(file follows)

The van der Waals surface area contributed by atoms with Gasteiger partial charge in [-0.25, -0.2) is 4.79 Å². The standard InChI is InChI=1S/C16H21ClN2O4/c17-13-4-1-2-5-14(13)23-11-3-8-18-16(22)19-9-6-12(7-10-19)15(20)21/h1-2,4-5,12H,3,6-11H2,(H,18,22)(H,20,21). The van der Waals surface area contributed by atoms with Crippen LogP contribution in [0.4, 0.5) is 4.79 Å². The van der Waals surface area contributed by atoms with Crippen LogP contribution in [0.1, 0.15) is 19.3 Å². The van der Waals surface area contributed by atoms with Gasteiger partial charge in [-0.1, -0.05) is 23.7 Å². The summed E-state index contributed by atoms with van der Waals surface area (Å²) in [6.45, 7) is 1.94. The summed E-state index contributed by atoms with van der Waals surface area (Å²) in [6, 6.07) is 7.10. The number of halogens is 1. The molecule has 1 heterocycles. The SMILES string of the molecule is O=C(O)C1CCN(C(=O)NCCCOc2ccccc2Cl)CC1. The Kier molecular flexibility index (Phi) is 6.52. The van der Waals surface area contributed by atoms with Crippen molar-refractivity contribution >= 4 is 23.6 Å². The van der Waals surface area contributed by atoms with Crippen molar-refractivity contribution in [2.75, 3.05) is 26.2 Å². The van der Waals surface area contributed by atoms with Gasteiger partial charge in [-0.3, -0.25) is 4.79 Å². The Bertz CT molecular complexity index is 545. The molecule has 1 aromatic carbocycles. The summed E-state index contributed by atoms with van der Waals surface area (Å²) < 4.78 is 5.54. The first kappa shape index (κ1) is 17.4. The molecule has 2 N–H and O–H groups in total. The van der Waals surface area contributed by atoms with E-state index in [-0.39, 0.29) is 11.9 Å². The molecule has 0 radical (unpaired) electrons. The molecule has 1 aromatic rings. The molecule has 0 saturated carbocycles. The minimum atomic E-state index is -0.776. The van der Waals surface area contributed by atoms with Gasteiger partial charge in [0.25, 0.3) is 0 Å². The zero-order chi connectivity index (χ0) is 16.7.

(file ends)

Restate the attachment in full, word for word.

The van der Waals surface area contributed by atoms with Gasteiger partial charge in [-0.25, -0.2) is 4.79 Å². The standard InChI is InChI=1S/C16H21ClN2O4/c17-13-4-1-2-5-14(13)23-11-3-8-18-16(22)19-9-6-12(7-10-19)15(20)21/h1-2,4-5,12H,3,6-11H2,(H,18,22)(H,20,21). The van der Waals surface area contributed by atoms with Crippen LogP contribution in [0.4, 0.5) is 4.79 Å². The van der Waals surface area contributed by atoms with Crippen LogP contribution in [0.1, 0.15) is 19.3 Å². The van der Waals surface area contributed by atoms with Gasteiger partial charge in [-0.1, -0.05) is 23.7 Å². The summed E-state index contributed by atoms with van der Waals surface area (Å²) in [6.45, 7) is 1.94. The summed E-state index contributed by atoms with van der Waals surface area (Å²) in [6, 6.07) is 7.10. The number of halogens is 1. The molecule has 1 heterocycles. The SMILES string of the molecule is O=C(O)C1CCN(C(=O)NCCCOc2ccccc2Cl)CC1. The Kier molecular flexibility index (Phi) is 6.52. The van der Waals surface area contributed by atoms with Crippen molar-refractivity contribution >= 4 is 23.6 Å². The van der Waals surface area contributed by atoms with Crippen molar-refractivity contribution in [2.75, 3.05) is 26.2 Å². The van der Waals surface area contributed by atoms with Gasteiger partial charge in [-0.3, -0.25) is 4.79 Å². The Bertz CT molecular complexity index is 545. The molecule has 1 aromatic carbocycles. The summed E-state index contributed by atoms with van der Waals surface area (Å²) < 4.78 is 5.54. The first kappa shape index (κ1) is 17.4. The molecule has 2 N–H and O–H groups in total. The van der Waals surface area contributed by atoms with E-state index in [-0.39, 0.29) is 11.9 Å². The molecule has 0 radical (unpaired) electrons. The molecule has 1 aromatic rings. The molecule has 0 saturated carbocycles. The minimum atomic E-state index is -0.776. The van der Waals surface area contributed by atoms with Gasteiger partial charge in [0.25, 0.3) is 0 Å². The zero-order chi connectivity index (χ0) is 16.7.